I hope I am worrying over nothing, but I kind of doubt it.


Wednesday, August 30, 2017

Tony Yezer on Tax Avoidance and Incidence

He writes:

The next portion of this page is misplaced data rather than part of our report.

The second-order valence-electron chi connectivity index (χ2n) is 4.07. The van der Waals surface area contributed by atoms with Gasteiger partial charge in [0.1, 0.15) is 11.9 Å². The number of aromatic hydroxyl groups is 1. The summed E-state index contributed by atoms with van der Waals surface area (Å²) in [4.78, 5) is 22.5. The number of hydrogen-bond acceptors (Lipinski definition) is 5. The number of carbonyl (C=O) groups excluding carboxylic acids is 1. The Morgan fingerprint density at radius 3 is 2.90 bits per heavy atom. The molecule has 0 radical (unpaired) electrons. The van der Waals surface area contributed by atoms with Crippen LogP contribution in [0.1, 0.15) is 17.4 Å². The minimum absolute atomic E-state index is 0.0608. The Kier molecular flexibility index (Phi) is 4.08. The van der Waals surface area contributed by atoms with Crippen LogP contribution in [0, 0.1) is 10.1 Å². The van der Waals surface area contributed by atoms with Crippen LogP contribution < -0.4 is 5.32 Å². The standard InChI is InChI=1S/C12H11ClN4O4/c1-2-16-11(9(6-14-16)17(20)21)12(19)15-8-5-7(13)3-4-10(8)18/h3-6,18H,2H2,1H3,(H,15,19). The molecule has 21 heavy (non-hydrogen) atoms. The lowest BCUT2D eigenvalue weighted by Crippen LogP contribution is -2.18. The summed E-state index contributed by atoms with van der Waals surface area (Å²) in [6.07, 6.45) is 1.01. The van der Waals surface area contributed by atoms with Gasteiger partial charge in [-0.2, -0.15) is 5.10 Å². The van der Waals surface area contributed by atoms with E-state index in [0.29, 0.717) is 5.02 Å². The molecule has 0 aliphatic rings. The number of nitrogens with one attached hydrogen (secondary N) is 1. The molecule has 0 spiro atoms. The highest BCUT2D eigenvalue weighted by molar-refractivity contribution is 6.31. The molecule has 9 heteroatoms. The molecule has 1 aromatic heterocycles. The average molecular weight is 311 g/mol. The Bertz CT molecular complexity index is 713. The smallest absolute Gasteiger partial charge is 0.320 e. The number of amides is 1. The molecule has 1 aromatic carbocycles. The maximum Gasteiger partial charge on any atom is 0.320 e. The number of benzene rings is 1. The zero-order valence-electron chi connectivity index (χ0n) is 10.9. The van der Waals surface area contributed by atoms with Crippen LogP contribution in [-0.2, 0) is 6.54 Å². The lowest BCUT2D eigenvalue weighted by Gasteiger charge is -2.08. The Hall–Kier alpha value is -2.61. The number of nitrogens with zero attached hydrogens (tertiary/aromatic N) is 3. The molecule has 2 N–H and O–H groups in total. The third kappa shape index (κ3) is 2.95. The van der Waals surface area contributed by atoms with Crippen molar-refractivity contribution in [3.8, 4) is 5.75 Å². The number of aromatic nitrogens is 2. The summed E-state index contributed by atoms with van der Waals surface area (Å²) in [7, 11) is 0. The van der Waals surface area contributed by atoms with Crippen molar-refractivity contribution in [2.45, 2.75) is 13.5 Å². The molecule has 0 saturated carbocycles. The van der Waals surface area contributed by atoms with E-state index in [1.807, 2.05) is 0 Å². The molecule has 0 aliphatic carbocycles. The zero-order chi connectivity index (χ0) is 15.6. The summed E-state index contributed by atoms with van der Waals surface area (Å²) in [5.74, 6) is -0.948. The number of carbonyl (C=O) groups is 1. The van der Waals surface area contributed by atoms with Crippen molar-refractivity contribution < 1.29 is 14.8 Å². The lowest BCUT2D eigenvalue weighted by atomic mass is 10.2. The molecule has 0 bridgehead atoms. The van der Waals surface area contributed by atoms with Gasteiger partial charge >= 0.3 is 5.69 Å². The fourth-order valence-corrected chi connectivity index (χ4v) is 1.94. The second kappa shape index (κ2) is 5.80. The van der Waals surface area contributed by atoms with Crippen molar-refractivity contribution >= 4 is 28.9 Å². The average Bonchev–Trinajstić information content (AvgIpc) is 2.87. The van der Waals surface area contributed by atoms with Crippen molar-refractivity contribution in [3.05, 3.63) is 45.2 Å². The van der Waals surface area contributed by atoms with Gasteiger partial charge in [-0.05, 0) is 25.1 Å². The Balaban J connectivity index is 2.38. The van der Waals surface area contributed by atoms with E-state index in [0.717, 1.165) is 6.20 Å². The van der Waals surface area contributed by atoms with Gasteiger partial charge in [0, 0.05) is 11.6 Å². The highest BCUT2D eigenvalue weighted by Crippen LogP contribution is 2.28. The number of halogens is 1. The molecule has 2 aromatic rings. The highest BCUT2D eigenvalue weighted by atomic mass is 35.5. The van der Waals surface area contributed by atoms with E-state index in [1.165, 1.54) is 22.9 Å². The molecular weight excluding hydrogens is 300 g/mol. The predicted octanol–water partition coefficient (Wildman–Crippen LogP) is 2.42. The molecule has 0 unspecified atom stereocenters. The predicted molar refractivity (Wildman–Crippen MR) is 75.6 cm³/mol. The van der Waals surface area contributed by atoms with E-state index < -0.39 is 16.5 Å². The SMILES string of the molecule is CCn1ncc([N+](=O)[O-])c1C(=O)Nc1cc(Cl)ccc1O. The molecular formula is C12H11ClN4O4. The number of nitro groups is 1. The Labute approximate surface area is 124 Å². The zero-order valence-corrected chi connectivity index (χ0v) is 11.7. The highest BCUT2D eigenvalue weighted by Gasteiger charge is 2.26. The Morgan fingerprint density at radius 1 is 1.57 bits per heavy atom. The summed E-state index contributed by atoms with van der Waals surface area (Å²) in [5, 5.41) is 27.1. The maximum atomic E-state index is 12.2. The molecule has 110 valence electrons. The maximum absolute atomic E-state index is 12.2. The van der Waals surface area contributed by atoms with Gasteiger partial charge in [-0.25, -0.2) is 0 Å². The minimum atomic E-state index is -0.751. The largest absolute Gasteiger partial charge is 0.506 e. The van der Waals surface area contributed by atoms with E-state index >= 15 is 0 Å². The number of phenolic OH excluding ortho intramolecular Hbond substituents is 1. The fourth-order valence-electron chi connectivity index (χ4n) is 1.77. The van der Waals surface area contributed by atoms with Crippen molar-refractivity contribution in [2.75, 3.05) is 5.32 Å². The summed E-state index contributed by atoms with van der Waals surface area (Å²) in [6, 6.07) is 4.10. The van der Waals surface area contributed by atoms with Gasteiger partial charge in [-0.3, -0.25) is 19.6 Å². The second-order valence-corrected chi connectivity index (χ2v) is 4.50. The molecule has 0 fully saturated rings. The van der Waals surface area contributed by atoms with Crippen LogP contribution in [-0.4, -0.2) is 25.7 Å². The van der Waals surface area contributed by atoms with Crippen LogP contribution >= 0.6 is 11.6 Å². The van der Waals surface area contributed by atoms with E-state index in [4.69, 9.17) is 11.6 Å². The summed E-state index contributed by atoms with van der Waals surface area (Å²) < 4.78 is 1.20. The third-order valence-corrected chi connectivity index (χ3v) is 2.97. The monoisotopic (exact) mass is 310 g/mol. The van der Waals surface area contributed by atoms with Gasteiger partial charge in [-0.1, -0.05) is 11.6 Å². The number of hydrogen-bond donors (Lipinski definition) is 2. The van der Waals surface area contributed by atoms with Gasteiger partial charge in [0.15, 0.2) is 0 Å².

"I teach this in urban economics.  However, in this case there is a 4.5% CAP rate (note that is operating revenue net of operating cost including taxes, insurance, etc) and 4% appreciation per year for 8.5% before taxes.  Pretty sweet.  If this asset is so tax-preferred, then how is this possible?  Why don't capital markets arbitrage this away?  Why doesn't the tax expenditure to to the renters.  In urban economics class we learn that the tax expenditure goes to the renters to offset the owner tax expenditure.  So the 8.5% never materializes.  What does happen is that we all (owners and renters) consume more housing space because that is the primary determinant of greenhouse gas emissions by households and we want to maximize those emissions..... Note that the household emissions arise BOTH because the units are larger and contain more stuff AND because commuting distances are longer in less dense cities due to the policy.  I have a JUE paper about all this.    This is not new and it is obvious.  The problem is that no one cares about the incidence of taxes.  I bet that fewer than 2% of the American people know that the corporate income tax falls largely on workers in America.  A society ignorant of the difference between statutory and economic incidence of taxes is likely to make very poor and perverse decisions.